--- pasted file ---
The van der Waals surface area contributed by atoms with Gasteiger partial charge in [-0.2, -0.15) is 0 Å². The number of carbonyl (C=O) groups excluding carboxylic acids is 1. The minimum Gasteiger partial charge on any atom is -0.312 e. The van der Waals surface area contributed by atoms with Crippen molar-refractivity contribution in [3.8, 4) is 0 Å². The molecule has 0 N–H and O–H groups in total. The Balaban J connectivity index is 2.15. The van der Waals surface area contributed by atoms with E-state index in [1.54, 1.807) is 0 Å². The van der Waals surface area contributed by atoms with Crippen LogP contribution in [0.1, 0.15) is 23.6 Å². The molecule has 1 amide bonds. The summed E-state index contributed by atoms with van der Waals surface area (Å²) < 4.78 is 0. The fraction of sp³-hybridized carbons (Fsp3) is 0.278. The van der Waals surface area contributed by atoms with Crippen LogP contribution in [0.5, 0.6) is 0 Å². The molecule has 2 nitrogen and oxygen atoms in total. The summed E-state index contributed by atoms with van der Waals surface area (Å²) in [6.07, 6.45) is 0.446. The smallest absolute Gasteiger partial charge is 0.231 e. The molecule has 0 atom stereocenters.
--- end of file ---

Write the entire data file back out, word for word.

The van der Waals surface area contributed by atoms with Gasteiger partial charge in [-0.2, -0.15) is 0 Å². The number of carbonyl (C=O) groups excluding carboxylic acids is 1. The minimum Gasteiger partial charge on any atom is -0.312 e. The van der Waals surface area contributed by atoms with Crippen molar-refractivity contribution in [3.8, 4) is 0 Å². The molecule has 0 N–H and O–H groups in total. The Balaban J connectivity index is 2.15. The van der Waals surface area contributed by atoms with E-state index in [1.54, 1.807) is 0 Å². The van der Waals surface area contributed by atoms with Crippen LogP contribution in [0.1, 0.15) is 23.6 Å². The molecule has 1 amide bonds. The summed E-state index contributed by atoms with van der Waals surface area (Å²) < 4.78 is 0. The fraction of sp³-hybridized carbons (Fsp3) is 0.278. The van der Waals surface area contributed by atoms with Crippen LogP contribution in [0.5, 0.6) is 0 Å². The molecule has 2 nitrogen and oxygen atoms in total. The summed E-state index contributed by atoms with van der Waals surface area (Å²) in [6.07, 6.45) is 0.446. The smallest absolute Gasteiger partial charge is 0.231 e. The molecule has 0 atom stereocenters.